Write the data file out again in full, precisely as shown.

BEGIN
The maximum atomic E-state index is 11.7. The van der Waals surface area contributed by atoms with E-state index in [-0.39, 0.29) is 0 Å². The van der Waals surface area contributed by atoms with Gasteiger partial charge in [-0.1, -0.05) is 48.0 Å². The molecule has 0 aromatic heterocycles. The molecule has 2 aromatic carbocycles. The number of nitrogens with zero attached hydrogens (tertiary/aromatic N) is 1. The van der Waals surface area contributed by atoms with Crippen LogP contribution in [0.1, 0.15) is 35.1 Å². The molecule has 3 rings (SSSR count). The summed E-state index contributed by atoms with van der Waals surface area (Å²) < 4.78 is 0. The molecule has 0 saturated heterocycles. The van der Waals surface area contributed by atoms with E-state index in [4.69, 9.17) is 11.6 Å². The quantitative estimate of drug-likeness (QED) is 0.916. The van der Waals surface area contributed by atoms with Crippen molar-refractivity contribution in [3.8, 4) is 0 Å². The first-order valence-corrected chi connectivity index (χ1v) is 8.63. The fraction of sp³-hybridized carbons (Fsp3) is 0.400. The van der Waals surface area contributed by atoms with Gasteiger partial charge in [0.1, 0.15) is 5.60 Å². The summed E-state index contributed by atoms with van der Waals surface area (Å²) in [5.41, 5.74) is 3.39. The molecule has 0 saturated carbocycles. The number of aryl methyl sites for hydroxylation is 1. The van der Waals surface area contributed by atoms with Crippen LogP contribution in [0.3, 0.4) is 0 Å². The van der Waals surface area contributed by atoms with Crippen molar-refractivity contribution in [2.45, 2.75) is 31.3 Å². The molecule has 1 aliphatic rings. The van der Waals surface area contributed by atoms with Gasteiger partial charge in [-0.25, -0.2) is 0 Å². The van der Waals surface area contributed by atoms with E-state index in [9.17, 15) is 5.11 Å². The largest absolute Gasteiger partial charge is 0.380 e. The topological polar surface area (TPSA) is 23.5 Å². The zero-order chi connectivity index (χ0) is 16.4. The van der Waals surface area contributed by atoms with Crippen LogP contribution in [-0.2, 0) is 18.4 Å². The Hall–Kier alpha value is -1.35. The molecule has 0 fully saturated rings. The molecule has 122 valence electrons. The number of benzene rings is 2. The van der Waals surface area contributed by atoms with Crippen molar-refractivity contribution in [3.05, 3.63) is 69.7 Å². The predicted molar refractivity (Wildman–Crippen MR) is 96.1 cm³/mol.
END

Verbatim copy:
The maximum atomic E-state index is 11.7. The van der Waals surface area contributed by atoms with E-state index in [-0.39, 0.29) is 0 Å². The van der Waals surface area contributed by atoms with Gasteiger partial charge in [-0.1, -0.05) is 48.0 Å². The molecule has 0 aromatic heterocycles. The molecule has 2 aromatic carbocycles. The number of nitrogens with zero attached hydrogens (tertiary/aromatic N) is 1. The van der Waals surface area contributed by atoms with Crippen LogP contribution in [0.1, 0.15) is 35.1 Å². The molecule has 3 rings (SSSR count). The summed E-state index contributed by atoms with van der Waals surface area (Å²) < 4.78 is 0. The molecule has 0 saturated heterocycles. The van der Waals surface area contributed by atoms with E-state index in [4.69, 9.17) is 11.6 Å². The quantitative estimate of drug-likeness (QED) is 0.916. The van der Waals surface area contributed by atoms with Crippen molar-refractivity contribution in [3.8, 4) is 0 Å². The first-order valence-corrected chi connectivity index (χ1v) is 8.63. The fraction of sp³-hybridized carbons (Fsp3) is 0.400. The van der Waals surface area contributed by atoms with Gasteiger partial charge in [0.1, 0.15) is 5.60 Å². The summed E-state index contributed by atoms with van der Waals surface area (Å²) in [5.41, 5.74) is 3.39. The molecule has 0 saturated carbocycles. The number of aryl methyl sites for hydroxylation is 1. The van der Waals surface area contributed by atoms with Crippen LogP contribution in [0.3, 0.4) is 0 Å². The van der Waals surface area contributed by atoms with Crippen molar-refractivity contribution in [2.45, 2.75) is 31.3 Å². The molecule has 1 aliphatic rings. The van der Waals surface area contributed by atoms with Gasteiger partial charge in [-0.25, -0.2) is 0 Å². The van der Waals surface area contributed by atoms with E-state index in [9.17, 15) is 5.11 Å². The largest absolute Gasteiger partial charge is 0.380 e. The topological polar surface area (TPSA) is 23.5 Å². The zero-order chi connectivity index (χ0) is 16.4. The van der Waals surface area contributed by atoms with Crippen LogP contribution in [-0.2, 0) is 18.4 Å². The Hall–Kier alpha value is -1.35. The molecule has 0 fully saturated rings. The molecule has 122 valence electrons. The number of benzene rings is 2. The van der Waals surface area contributed by atoms with Crippen molar-refractivity contribution in [3.05, 3.63) is 69.7 Å². The predicted molar refractivity (Wildman–Crippen MR) is 96.1 cm³/mol.